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ARTCAT

CALENDAR | HOSTING



Vanishing Spirits

Wendt Gallery
41 East 57th Street, 8th Floor, 212-838-8818
Midtown
September 8 - September 17, 2010
Reception: Wednesday, September 8, 6 - 8 PM
Web Site


Wendt Gallery is pleased to announce the opening of their new exhibition Vanishing Spirits on view from September 8th through September 17th, 2010. The exhibition will be open for public viewing Tuesday through Saturday from 10 am to 6 pm. Vanishing Spirits is lead by a strong team including Exhibition Curator, Priyanka Mathew of Sotheby’s; Exhibition Director, Karen Stone Talwar; Director of Sales, Payal S. Parekh and Director of Marketing, Neil Ghosh. A portion of the proceeds will benefit Salaam Baalak Trust, founded by philanthropist and filmmaker Mira Nair.

Joseph and Serina Manqueros of Wendt Gallery will host a private reception on Wednesday, September 8th, from 6 to 8 pm. Cocktails and hors d’oeuvres will be served. If you would like to attend or would like more information, please phone 212-838-8818, or email [email protected] Please RSVP if you wish to attend. To view the exhibition online, please visit our website at – www.wendtgallery.com.

There is a rich tradition of Indian photographers who continue to provide a vessel to catalog the constant decimation and regeneration of this great landscape. Vanishing Spirits is an exhibition of photographs that brings together the work of three photographers; Pablo Bartholomew, Prabir Purkayastha and Amita Talwar; as they capture rare and dissipating modes of existence in the country. The artists isolate and draw upon social conditions and transforming landscapes – freezing in time studies of social constructs that make up India.

Prabir Purkayastha has spent almost two decades traveling through preciously disappearing areas of India, from the wilderness of Ladakh and Pushkar to the marginal communities in Bengal and Assam. Vanishing Spirits presents a subset of rare images that captures some of these remote and magical places.

Looking Upward spirits the values of traditional India. Purkayastha dims the background, spotlighting the figure in the heart of the picture. A man stands in the center of the photograph with his hands stretched outward reaching for the radiant light that descends down on him. He is not only embraced by this overwhelming presence of a higher being but in fact longs for it.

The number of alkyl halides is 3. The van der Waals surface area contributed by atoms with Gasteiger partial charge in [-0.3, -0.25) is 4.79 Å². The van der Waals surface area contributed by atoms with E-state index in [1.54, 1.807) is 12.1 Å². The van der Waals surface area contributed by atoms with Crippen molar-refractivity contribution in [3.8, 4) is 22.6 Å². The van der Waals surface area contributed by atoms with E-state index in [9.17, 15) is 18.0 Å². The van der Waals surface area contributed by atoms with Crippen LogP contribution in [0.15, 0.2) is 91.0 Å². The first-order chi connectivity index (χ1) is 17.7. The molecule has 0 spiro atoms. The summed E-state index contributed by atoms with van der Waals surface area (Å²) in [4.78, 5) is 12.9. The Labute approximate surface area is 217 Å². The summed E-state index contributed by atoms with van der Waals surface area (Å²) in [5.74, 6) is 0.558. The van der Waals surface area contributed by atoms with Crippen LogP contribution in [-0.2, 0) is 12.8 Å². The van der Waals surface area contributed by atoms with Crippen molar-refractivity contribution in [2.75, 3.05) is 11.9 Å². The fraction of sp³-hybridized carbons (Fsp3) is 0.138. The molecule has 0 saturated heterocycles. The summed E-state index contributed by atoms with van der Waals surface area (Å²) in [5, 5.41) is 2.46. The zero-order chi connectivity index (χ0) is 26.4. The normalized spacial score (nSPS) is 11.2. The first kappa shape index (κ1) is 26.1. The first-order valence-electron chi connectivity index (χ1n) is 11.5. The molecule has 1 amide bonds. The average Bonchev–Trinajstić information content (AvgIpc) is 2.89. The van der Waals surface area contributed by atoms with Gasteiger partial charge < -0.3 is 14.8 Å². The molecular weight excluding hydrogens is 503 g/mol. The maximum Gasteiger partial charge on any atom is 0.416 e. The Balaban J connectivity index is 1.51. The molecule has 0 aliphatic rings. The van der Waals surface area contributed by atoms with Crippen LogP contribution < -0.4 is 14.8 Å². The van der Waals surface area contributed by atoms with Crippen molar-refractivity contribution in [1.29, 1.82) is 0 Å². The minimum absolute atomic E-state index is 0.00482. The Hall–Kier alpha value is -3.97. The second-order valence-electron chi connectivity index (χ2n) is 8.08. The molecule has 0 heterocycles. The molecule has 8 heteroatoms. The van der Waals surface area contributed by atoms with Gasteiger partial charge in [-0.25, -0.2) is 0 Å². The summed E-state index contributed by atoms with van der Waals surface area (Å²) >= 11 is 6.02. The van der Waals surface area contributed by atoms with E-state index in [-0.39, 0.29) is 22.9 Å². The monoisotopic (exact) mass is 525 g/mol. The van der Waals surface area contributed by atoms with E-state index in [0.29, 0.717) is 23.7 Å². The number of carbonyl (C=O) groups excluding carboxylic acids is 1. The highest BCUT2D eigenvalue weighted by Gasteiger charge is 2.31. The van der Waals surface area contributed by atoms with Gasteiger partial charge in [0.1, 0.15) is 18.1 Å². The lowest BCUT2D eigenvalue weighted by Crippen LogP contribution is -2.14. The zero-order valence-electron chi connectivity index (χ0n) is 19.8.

Pablo Bartholomew comes from Indian photography blue blood. His father Richard Bartholomew was an art critic and a photographer who captured some of the most amazing pictorials around the most celebrated community of Indian artists in time shortly after independence. Influenced by his father’s work, Bartholomew’s photographs pulsate with the energy of the urban in India. Mumbai is a particular muse to Bartholomew and continuing in this effort to explore transforming spaces, the exhibition presents a set of his photographs that provides a lens into a fading community of Parsis in Mumbai who at one time were a vital part of milieu of the city.

Rag Pickers demonstrates the clash of a transitioning culture in some of India’s major developing Mecca’s. Revealing the conflict between the past and present colliding into one another as they transition and evolve into their own version of modern society. The artist captures a nomadic family walking towards the metropolis. The viewer is imbued with the concept that these nomads are simultaneously walking away from their past as they walk towards their unknown.

Amita Talwar’s photographs allow us the opportunity to take a step back for a broader brushstroke. They give us an expansive collection of images across the country of quiet and spiritual places.

Woman at the Door depicts inanimate objects, such as a door and window melding with colors and patterns in the subject’s dress, creating a union of the usual with the unusual, the old with the new, the ancient with the modern, seemingly strewn together to exist cohesively in an uncertain state of human transition. Through her use of symbolism, she demonstrates to the viewer how civilization imprints its DNA for generations to come. These life impressions, whether in architecture, clothing, art, or patterns, stand as beacons of the ancient way of life.

Vanishing Spirits concludes its survey with additional works by these artists including landscapes, figures, and urban scenes.

Wendt Gallery hopes to bring a greater awareness of the influence that contemporary art plays in today’s global and shifting societies.

Written by Serina Manqueros, Curator, Wendt Gallery

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